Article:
Arlington was the home of Robert E. Lee before the American Civil War. He was serving as an officer in the United States Army prior to the war. Because of the incapacity of the aged Winfield Scott, General of the Armies, field command of the Northern Army was offered to Robert E. Lee. Virginia seceded from the Union soon after, and Lee declined the position and “went south”* to “offer his sword” to his home state of Virginia. Like many southerners, he could not take up arms against his home.
Arlington Plantation had originally belonged to George Washington Parke Custis, grandson of Martha Washington and step-grandson of George Washington. Custis willed the 1,100-acre estate to his daughter Mary Anna Randolph Custis, who was married to Robert E. Lee.
After Lee went south and because of its proximity to Washington DC (just across the Potomac), the family vacated the house in 1861. It was then occupied by Union forces during the war and became a cemetery for Union dead.
Today Arlington is a National Cemetery and a shrine to those who have served our nation honorably. Arlington is the home of The Tomb of the Unknown Soldier guarded 24 hours a day, 365 days a year, and in any weather by Tomb Guard sentinels. Sentinels, all volunteers, are considered to be the best of the elite 3rd U.S. Infantry Regiment (The Old Guard), headquartered at Fort Myer, VA.
* “Went South” (also, “gone South,” “go south,” etc.) – The term was used well back into the eighteenth century. In modern usage it generally refers to a situation turning bad or going “down,” because South is usually down on maps. It was used during the Civil war to refer to Americans who shifted their allegiance from the United States to the Confederacy. This is especially true for members of the US military, who resigned their positions and volunteered for service in the Confederate military.
Excerpt from The Last Day of Forever. This is where Ethan is faced with staying in the US Army or resigning.
Colonel Loring became more serious. “I understand you’re from Louisiana?”
“I’m not sure how you feel about what is going in the East, but you being a southerner, I imagine it is very much like most of the southern boys in this army. I’m from South Carolina, myself. Personally, I think secession is a very bad idea, but I’ll tell you what I have told other officers. The South is my home, and if I must choose I am going to resign my commission.”
“I understand your feelings well, for I feel as you do.”
He stopped and turned to face me. There was sadness in his eyes. “War is coming. Lieutenant, I can feel it like I feel a change in the weather in the stump of this missing arm.” He became pensive. “Several more southern states have seceded from the union: Mississippi on 9 January, two days later Alabama, Georgia on 19 January.” He paused and took a deep breath. “And just a few days ago Louisiana voted for secession.”
So, they had done it, I thought as fear welled up inside me, fear for my country, fear for the future.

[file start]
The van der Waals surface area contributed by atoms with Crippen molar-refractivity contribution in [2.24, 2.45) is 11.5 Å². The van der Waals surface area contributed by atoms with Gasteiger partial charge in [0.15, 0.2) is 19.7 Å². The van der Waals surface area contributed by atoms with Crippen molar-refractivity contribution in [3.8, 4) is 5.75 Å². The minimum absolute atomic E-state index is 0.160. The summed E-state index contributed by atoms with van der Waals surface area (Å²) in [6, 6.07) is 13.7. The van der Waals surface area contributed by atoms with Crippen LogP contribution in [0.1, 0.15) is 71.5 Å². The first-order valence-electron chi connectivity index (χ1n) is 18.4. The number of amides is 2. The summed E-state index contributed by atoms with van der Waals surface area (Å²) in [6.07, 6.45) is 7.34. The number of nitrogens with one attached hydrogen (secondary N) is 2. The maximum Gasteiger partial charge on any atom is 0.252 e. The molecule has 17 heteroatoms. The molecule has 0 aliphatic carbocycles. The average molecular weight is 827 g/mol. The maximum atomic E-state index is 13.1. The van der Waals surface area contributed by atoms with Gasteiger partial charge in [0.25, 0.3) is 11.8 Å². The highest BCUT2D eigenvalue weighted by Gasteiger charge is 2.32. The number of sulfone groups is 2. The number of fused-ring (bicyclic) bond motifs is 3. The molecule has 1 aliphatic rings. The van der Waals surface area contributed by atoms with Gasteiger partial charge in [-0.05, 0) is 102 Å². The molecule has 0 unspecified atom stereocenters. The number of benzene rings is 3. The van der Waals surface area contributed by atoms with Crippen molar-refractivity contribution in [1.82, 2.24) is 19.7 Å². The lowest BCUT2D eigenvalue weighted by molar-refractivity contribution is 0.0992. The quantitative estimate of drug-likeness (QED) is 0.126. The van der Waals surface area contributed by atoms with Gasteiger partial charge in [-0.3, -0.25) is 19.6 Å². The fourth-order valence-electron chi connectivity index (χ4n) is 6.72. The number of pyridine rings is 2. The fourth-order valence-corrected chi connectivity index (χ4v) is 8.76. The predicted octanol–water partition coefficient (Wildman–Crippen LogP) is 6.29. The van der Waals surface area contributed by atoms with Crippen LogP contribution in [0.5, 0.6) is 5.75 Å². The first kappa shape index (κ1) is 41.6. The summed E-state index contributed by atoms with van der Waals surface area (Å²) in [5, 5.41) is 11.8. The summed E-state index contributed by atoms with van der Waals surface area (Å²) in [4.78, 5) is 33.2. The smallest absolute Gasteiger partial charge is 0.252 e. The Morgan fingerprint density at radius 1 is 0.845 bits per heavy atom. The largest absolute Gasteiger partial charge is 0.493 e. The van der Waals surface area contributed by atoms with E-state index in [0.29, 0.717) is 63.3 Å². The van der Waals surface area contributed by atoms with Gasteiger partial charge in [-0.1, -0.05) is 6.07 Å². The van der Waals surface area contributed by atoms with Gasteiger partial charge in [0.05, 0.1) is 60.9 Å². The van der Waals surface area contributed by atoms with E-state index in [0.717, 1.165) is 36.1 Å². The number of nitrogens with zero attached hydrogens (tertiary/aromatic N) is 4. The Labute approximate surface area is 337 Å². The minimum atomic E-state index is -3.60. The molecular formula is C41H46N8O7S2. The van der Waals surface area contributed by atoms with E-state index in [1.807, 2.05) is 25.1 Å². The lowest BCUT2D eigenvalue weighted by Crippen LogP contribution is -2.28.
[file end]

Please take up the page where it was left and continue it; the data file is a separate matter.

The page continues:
Loring continued, “I imagine you’ll be resigning your commission now.”
I looked at him questioningly. “I can’t take up arms against my state, my friends, or my family. What can I do, sir, but resign?”
We have arrived, and the adventure begins—first, by getting lost on the way to Arlington National Cemetery, and it is only a couple of miles from the airport! In the process we crossed the Potomac twice, and that was not part of the route from Reagan International to Arlington, which we drove past three times unable to make the turn into the cemetery because of wrong instructions or wrong lane, or wrong turn. We drove all over Northern Virginia, and we broke at least a dozen laws in the process if making lane changes and turns. Tourists!
Actually, the conversations (maybe arguments) among us on giving directions to Ryan, who was driving, were quite humorous. Heath says that was the best part of the trip so far.
We did finally find the front gate to Arlington and get parked. By far, the best part of the visit was the Tomb of The Unknown Soldiers. We lingered there for quite a while and saw the changing of the guard and a wreath laying ceremony. These sentinels take this very seriously. Some kids were talking loudly (silence is expected at the tomb), and the guard broke his stride and stepped out with his rifle and admonished them. They take 21 steps to make the trip one way, and all turns were on a 21 count. Twenty-one being the number for the highest honor, as in a “21 Gun Salute.”
As mentioned they do this in all kinds of weather, including hurricanes. There was a hurricane that hit Washington some years ago, and that was the one time they were told to stand-down for their own safety. The sentinels refused and walked the guard through the hurricane, anyway.
Arlington is a beautiful place and the final resting place of so many Americans, famous and not-so famous, and those “Known but to God” who gave their lives for their country—miles and miles of white headstones perfectly aligned and meticulously tended. If you ever get to DC, Arlington is worth a visit.
Tomorrow, it is the Manassas Battlefield.